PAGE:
Opinions & Editorials

Wikileaks founder Assange tempts fate, proves relevance of WikiLeaks

By Kwame Opoku-Duku
The Guardsman

If Wikileaks founder Julian Assange had any questions about whether his website would change the way governments did their business, I think he got his answer this past week after releasing more

In the two days since, Interpol has curiously put the WikiLeaks founder on its most-wanted list, for what it claims are sexual charges originating in Sweden. The WikiLeaks website has been the target of continuous distributive denial of service attacks. And multiple U.S. and world leaders have called for Assange’s assassination.

Still Assange has hinted at upcoming leaks, possibly involving Russia and a major U.S. bank. There is little doubt that governing bodies are prepared to up the ante to keep state secrets and other damning information from the general public.

The fight to undermine WikiLeaks is already underway. In a bipartisan-supported letter to Secretary of State Hilary Clinton, Rep. Peter King, R-N.Y., has called for the organization to be classified as engaging in terrorist activities. This would supposedly allow the freezing of WikiLeaks’ funding.

Clinton, who has the authority to classify WikiLeaks a Foreign Terrorist Organization, has refrained from using the label thus far, but has called the leaks “an attack on the international community.” This kind of language more than leaves open the possibility of WikiLinks being labeled an FTO in the future.

No matter what you think of Assange, one thing is sure: His organization has the potential to change the world forever (if it hasn’t already), and catapult us into a global society where no government secrets are safe.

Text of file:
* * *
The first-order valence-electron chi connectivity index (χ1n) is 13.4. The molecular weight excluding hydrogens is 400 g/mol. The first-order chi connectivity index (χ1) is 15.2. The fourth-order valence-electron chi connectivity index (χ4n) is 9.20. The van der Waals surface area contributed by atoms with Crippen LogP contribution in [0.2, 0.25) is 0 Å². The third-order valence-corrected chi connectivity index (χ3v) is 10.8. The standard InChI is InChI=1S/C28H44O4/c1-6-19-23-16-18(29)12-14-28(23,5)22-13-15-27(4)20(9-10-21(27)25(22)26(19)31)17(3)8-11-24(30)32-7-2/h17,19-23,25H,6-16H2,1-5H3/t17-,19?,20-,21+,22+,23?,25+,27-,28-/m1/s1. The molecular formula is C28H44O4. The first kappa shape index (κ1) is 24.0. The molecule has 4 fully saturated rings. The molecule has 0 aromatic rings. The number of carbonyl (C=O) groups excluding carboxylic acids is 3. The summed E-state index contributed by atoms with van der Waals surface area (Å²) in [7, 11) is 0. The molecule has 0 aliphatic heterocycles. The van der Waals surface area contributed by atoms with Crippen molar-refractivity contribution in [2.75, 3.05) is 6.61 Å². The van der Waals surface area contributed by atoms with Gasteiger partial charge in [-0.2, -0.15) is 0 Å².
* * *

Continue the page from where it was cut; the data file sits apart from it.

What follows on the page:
Assange—currently in hiding—seems unaffected by the barrage of criticism. The “martyr” label seems to fit him. He makes no apologies for his life’s work. Openly challenging world leaders to prove any wrongdoing on the part of Wikileaks, he promises to keep releasing documents until the world’s governments are truly transparent.

But with the vast majority of the cables unreleased so far, the burning questions is: “Where, when and how will this end?”

Upon first learning of the leaks, I vacillated between giddiness—learning of Lybian leader Muammar al-Qadhafi’s “voluptuous blonde” Ukrainian nurse, and uneasy resignation—learning Secretary Clinton continued the Bush administration practice of ordering diplomats to spy on members of the United Nations.

It has been said these leaks are nothing more than a cause of embarrassment to state officials. But while Assange’s legend grows in notoriety, the true crimes of the U.S. government have not been questioned by any of the politicians calling for Assange’s murder.

I see several problems with WikiLeaks, which could explain why the organization does not enjoy universal support.

The first is the potential for a modern-day Pandora’s Box. Because leaks of this magnitude have never occurred in the past, only time will tell if these secrets coming into the public light will actually harm the U.S. and its allies. Any other speculation is just that.

Secondly, because so little is known about how WikiLeaks is funded, it is impossible to know the political ambitions, or targets of Assange and his group. A candidate for TIME’s 2010 Person of the Year, Assange has kept a pretty high profile this year, often sending advance warnings to groups he plans on exposing.

He portrays himself as an idealist, working for the good of the common man, and yet all of this seems to be benefiting his celebrity more than anything.

Lastly, Assange claims these leaks will force governments to work in a more open manner. If he believes that, then his naivety could be more dangerous than his ambition.

Does he really believe the U.S. government’s “top brass” would let that happen? Does he think they wouldn’t do everything in their power to stop it? If anything, governments will use this as a catalyst for operating in a more efficiently covert fashion.

I’m a little nervous. The strange-but-true story of WikiLeaks is the stuff that movies are made about. But I just can’t see this ending well for Assange. With every cable released, every secret exposed, he garners more enemies.

The global attack on WikLeaks is constant and unflinching. The bloodlust Americans are so famous for, is driving conservatives into a frenzy. And in the end, I just don’t know if the world is big enough for him to hide, especially if he insists on doing his business outside of caves in the Middle East.

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